Solved

Find specific text in access query

Posted on 2016-08-11
9
56 Views
Last Modified: 2016-08-11
I am trying to see if there are specific characters in one of my fields in my access query. I need to find this specific string: "-OS". If I find it then I want to just put an "OK" in the new column in my query. If I don't find it then I just want to put a "NOT OK" in that column. The new column name is just called "OS Test". I tried using the InStr but that didn't seem to work. Can anyone shed some light on how I can set this up in my query to find that specific string in my query field? The "-OS" can be anywhere in the field so it's not always in the same place.

This is how I constructed it:

OS Test: IIF(InStr(0,[jodbom].[fbomdesc],"-OS"),"OK", "NOT OK")

Open in new window

0
Comment
Question by:Lawrence Salvucci
9 Comments
 
LVL 49

Accepted Solution

by:
Rgonzo1971 earned 500 total points
ID: 41752042
HI,

pls try

OS Test: IIF(InStr(1,[jodbom].[fbomdesc],"-OS"),"OK", "NOT OK")

Open in new window

Regards
0
 
LVL 1

Author Comment

by:Lawrence Salvucci
ID: 41752043
I think I answered my own question. I had to change the starting position to 1 instead of 0. I didn't realize the starting position should have been 1 and not 0. Is that always the case when using the InStr function?

OS Test: IIf(InStr(1,[dbo_jodbom].[fbomdesc],"-OS")>0,"OK","NOT OK")

Open in new window

0
 
LVL 1

Author Comment

by:Lawrence Salvucci
ID: 41752047
Do I need to use the >0 at the end of the InStr function? When I remove it I still get the same results so I'm guessing it doesn't need to be there, correct?
0
Migrating Your Company's PCs

To keep pace with competitors, businesses must keep employees productive, and that means providing them with the latest technology. This document provides the tips and tricks you need to help you migrate an outdated PC fleet to new desktops, laptops, and tablets.

 
LVL 49

Expert Comment

by:Rgonzo1971
ID: 41752048
and if start is 1 you can omit it (optional)
0
 
LVL 5

Expert Comment

by:Manuel Flores
ID: 41752051
Try different comparision modes;

compare

    Optional. This is the type of comparison to perform. The valid choices are:
    VBA Constant       Value       Explanation
    vbUseCompareOption       -1       Uses option compare
    vbBinaryCompare       0       Binary comparison
    vbTextCompare       1       Textual comparison
    vbDatabaseCompare       2       Comparison based on your database

OS Test: IIF(InStr(0,[jodbom].[fbomdesc],"-OS", 1),"OK", "NOT OK")

Open in new window

0
 
LVL 49

Expert Comment

by:Rgonzo1971
ID: 41752053
it isn't necessary since if 0 or null if will use the false part
0
 
LVL 1

Author Comment

by:Lawrence Salvucci
ID: 41752056
ok thank you for your help. I appreciate it!
0
 
LVL 57
ID: 41752060
Yes, it's always one.

<<Do I need to use the >0 at the end of the InStr function?>>

 I would just to be clear.   Keep in mind that an SQL condition is looking for a True / False.

 In this case, InStr() returns a 0 if not found (which equals false), and a non-zero value if found (which would equate to a true).

 While I can't see this ever breaking, it's relying on indirect behavior.   As a general rule of thumb in programming, you *always* want to be as explicit as possible and leave nothing to chance.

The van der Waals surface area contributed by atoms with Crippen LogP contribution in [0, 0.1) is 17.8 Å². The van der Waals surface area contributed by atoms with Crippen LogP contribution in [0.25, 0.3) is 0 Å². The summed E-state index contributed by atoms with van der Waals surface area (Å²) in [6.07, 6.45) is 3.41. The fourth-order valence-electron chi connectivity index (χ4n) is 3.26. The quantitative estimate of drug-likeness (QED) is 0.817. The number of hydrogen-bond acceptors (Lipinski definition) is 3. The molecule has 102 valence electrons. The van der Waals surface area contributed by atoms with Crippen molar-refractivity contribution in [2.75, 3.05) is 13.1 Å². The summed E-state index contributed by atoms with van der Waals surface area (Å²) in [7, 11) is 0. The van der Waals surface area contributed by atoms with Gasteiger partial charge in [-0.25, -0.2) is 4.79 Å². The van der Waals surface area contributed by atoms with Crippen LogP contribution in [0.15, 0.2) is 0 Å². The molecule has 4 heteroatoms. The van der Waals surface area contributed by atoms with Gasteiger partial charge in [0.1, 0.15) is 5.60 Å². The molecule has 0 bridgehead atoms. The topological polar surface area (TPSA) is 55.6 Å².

So although not needed in this case, it would be better (and clearer in the future) if you included the check of >0

 and BTW, a good way to check out expressions you want to use in a query is to open the VBA editor (alt/F11), then the debug window (Ctrl/G), and then type:

?  <expression>

followed by a return.  This will help you get the syntax right.   Then you can insert it into the query replacing your test string with a field reference.

Jim.
0
 
LVL 1

Author Comment

by:Lawrence Salvucci
ID: 41752066
Thanks Jim. Appreciate the info. I'll add it back in to my expression.
0

Featured Post

Gigs: Get Your Project Delivered by an Expert

Select from freelancers specializing in everything from database administration to programming, who have proven themselves as experts in their field. Hire the best, collaborate easily, pay securely and get projects done right.

Question has a verified solution.

If you are experiencing a similar issue, please ask a related question

Suggested Solutions

PL/SQL can be a very powerful tool for working directly with database tables. Being able to loop will allow you to perform more complex operations, but can be a little tricky to write correctly. This article will provide examples of basic loops alon…
Composite queries are used to retrieve the results from joining multiple queries after applying any filters. UNION, INTERSECT, MINUS, and UNION ALL are some of the operators used to get certain desired results.​
What’s inside an Access Desktop Database. Will look at the basic interface, Navigation Pane (Database Container), Tables, Queries, Forms, Report, Macro’s, and VBA code.
With Microsoft Access, learn how to start a database in different ways and produce different start-up actions allowing you to use a single database to perform multiple tasks. Specify a start-up form through options: Specify an Autoexec macro: Us…

785 members asked questions and received personalized solutions in the past 7 days.

Join the community of 500,000 technology professionals and ask your questions.

Join & Ask a Question